Friday 31st March 2023


Neurodiverse audiences: finding brands through a d.fferent lens

22% of the UK’s population is considered neurodivergent according to the UK Parliament (Wade, 2022). One of those in that percentage is my brother Jack, and 7 years ago I set up my initiative The Bridge Between that aims to be a source and resource of information for neurodiverse siblings. Since working in market research, I have felt my two worlds merging, which has benefited The Bridge Between whilst giving me a purpose to help brands and agencies communicate more inclusively.

Access to life

Diverse usability and accessibility is such an interesting space to research because it is simply different. One audience uses a product this way, another audience another way, but for neurodivergent audiences, this difference can be the extent someone has access to their life. As a sibling and carer, I sometimes act on behalf of Jack as he isn’t independently able to find or use brands and products that help him. This process isn’t always easy, and it feels like as a family we are always missing something that could help.

For example, when purchasing clothes for Jack we are still very much aimlessly buying new clothes or buying the same safe options. Jack doesn’t want to leave his care home, but he also needs new clothes. But not just clothes, clothes that he feels confident in and wants to wear when he’s unable to communicate. It’s trial and (more) error but this becomes difficult for everyone with constant returns (the environment!), wasted money, and more importantly Jack not having clothes he always likes or could like.


On the other hand, when we have researched and purchased products for Jack which give him a fulfilled life, there isn’t a better feeling. Four years ago, we introduced Amazon Alexa to give him the independence to play music with his voice. It’s been fascinating to see him use Alexa for its many functions but also his expectation for it to be available anywhere, a bit like a god. We also introduced Apple products such as the iPod, iPad, and iPhone so he can play YouTube videos and listen to Spotify. Apple products are arguably some of the most user-friendly and accessible pieces of tech on the market right now.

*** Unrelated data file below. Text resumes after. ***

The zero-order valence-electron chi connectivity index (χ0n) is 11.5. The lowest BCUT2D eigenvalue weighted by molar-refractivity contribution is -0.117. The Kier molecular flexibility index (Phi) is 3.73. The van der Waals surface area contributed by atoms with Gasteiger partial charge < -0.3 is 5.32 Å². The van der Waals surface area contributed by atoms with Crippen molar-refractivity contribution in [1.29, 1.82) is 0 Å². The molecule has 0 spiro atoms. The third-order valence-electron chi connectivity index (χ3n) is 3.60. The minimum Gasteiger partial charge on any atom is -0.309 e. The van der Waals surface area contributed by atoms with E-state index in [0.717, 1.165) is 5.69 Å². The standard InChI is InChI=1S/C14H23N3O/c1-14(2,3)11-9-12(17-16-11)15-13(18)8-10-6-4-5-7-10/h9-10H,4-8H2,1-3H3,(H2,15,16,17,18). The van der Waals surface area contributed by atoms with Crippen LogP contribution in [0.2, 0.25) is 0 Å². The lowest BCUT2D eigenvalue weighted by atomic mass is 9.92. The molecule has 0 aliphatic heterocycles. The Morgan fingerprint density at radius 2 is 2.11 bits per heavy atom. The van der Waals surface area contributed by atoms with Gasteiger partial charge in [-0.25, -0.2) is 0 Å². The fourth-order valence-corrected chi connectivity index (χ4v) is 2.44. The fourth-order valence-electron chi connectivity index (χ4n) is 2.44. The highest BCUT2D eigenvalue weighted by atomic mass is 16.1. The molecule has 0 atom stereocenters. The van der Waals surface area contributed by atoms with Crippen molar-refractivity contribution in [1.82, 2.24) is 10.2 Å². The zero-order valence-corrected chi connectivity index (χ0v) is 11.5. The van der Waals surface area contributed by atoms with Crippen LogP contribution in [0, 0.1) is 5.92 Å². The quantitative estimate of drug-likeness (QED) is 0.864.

There are many products and brands on the market that at their core are inclusively accessible. What they don’t always have are communications that say to consumers that it is easy to use for neurodivergent audiences. Does a brand have a role in communicating that its products can help people’s lives… or is it an opportunity to do the right thing for an audience which is consistently overlooked in research and communications?


Being able to talk about neurodiversity in a work environment is important to me. It’s a subject I haven’t always been comfortable talking about, but it helps me open up and helps others understand or at least learn something new. Recently I was forwarded an article by my lead Dr Chloe Peacock as we talk about the topic of neurodiversity often.

Recently the disabled community didn’t feel represented in Legos toys, so a letter was sent from a young individual asking for better representation in the toys she loves. Lego listened and created toys which were more inclusive for the community making everyone happy. It sounds simple because it is. From my perspective, I feel that although my brother doesn’t play with Lego yet, I think that Lego is a brand I can trust and I could introduce into our life.


Around a year ago I was feeling stuck in our relationship again. Jack and I usually like to play music together but as with most things, he had gone off my horrible guitar playing and singing. I was trying to find something new when I thought I would love to take him to a gallery space. With none around me feeling accessible for Jack, I got in touch with my local gallery (John Hansard in Southampton) and they kindly made the whole space accessible for a day for Jack. It was beautiful and it reinstated that most people, spaces, and brands are willing to help.


Tesco’s initiative of making their space accessible is an interesting way to show support for those with hidden neurodivergence and disabilities to shop with Tesco in an accessible way. The supermarket dims the lights and lowers the noise of its checkouts from 9 am until 10 am every Wednesday and Saturday – essentially adapting their current space into an inclusive space. Tesco says the scheme is designed to help those with hidden disabilities in its stores and for older adults. It’s another gesture that shows a level of empathy but also an understanding of the brand’s current offering and how it can adapt for the community who may or may not shop with Tesco.

What I’ll be researching and my recommendations to get this conversation started

At d.fferentology, we are aiming to run an in-house project exploring the relationship between neurodivergent consumers and brands, using mixed methods. Which brands are communicating inclusively, and what are the areas for improvement? Are there any brands which are doing a particularly good job of aiding their neurodivergent customers? At present, this 22% doesn’t feel particularly well reflected in the way brands communicate which we sense isn’t just a missed opportunity for brands, but an area that researchers need to endeavour to understand more.


Wade, E. (2022). UK disability statistics: Prevalence and life experiences. [online] House of Commons Library. Available at: [Accessed 1 Nov. 2022].


By Tom Richer, Strategic Insight Executive

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